Friday, December 18, 2015

Twelve ways to have a healthy holiday season

US CDC offers 12 simple tips for staying health this holiday season and all year long:

  1. Wash hands often to help prevent the spread of germs. It's flu season. Wash your hands with soap and clean running water for at least 20 seconds.
  2. Manage stress. Give yourself a break if you feel stressed out, overwhelmed, and out of control. Some of the best ways to manage stress are to find support, connect socially and get plenty of sleep.
  3. Don't drink and drive or let others drink and drive. Whenever anyone drives drunk, they put everyone on the road in danger. Choose not to drink and drive and help others do the same.
  4. Bundle up to stay dry and warm. Wear appropriate outdoor clothing: light, warm layers, gloves, hats, scarves and waterproof boots.
  5. Be smoke-free. Avoid smoking and secondhand smoke. Smokers have greater health risks because of their tobacco use, but nonsmokers also are at risk when exposed to tobacco smoke.
  6. Fasten seat belts while driving or riding in a motor vehicle. Always buckle your children in the car using a child safety seat, booster seat or seat belt according to their height, weight, and age. Buckle up every time, no matter how short the trip and encourage passengers to do the same.
  7. Get exams and screenings. Ask your health care provider what exams you need and when to get them. Update your personal and family history. Get insurance from the Health Insurance Marketplace if you are not insured.
  8. Get your vaccinations. Vaccinations help prevent diseases and save lives. Everyone 6 months and older should get a flu vaccine each year.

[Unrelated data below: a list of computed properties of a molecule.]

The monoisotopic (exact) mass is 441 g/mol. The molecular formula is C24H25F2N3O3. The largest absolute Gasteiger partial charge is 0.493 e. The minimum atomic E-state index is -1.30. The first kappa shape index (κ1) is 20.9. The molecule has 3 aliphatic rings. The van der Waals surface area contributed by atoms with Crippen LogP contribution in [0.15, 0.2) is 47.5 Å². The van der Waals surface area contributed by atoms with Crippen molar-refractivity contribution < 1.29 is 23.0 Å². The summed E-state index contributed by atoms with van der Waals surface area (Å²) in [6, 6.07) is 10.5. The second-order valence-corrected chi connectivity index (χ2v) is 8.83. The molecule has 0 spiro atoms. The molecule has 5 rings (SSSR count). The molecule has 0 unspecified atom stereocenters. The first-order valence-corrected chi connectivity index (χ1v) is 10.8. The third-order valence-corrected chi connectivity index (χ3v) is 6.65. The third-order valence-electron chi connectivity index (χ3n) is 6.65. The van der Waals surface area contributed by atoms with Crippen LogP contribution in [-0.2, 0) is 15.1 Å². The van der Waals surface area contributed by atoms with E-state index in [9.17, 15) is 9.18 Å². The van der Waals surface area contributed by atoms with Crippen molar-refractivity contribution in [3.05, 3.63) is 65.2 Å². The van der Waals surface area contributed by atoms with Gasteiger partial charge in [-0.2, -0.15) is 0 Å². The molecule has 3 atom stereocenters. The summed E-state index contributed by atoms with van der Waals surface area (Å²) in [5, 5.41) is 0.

9. Monitor children. Keep potentially dangerous toys, food, drinks, household items and other objects out of children's reach. Protect them from drowning, burns, falls and other potential accidents.
  10. Practice fire safety. Most residential fires occur during the winter months, so don't leave fireplaces, space heaters, food cooking on stoves or candles unattended. Have an emergency plan and practice it regularly.
  11. Prepare food safely. Remember these simple steps: Wash hands and surfaces often, avoid cross-contamination, cook foods to proper temperatures and refrigerate foods promptly.
  12. Eat healthy, stay active. Eat fruits and vegetables which pack nutrients and help lower the risk for certain diseases. Limit your portion sizes and foods high in fat, salt and sugar. Also, be active for at least 2½ hours a week and help kids and teens be active for at least 1 hour a day.

Thursday, December 17, 2015

Youth fitness reduces middle age death risk

A recently-published study in the JAMA Internal Medicine shows that fitness in youth may reduce the risk of heart-related death in middle age.
The study included nearly 5,000 adults who were between 18 and 30 in the mid-1980s when they completed baseline treadmill tests. Over 26 years, data showed that higher levels of fitness and improvement in fitness early in adulthood are associated with lower risks for heart disease and mortality.

Friday, December 11, 2015

Maine ranked 15th healthiest state

The United Health Foundation released America's Health Rankings last week. Maine ranked 15th overall, up five spots from last year. 
Highlights noted by the foundation include:
  • In the past year, immunizations among children aged 19 to 35 months increased 25 percent from 68.0 percent to 84.7 percent.
  • In the past year, physical inactivity decreased 15 percent from 23.3 percent to 19.7 percent of adults.
  • In the past five years, low birthweight increased 13 percent from 6.3 percent to 7.1 percent of live births.
  • In the past 20 years, infant mortality increased 13 percent from 6.2 to 7.0 deaths per 1,000 live births.
  • Since 1990, cardiovascular deaths decreased 46 percent from 408.0 to 218.7 per 100,000 population.

For more information, visit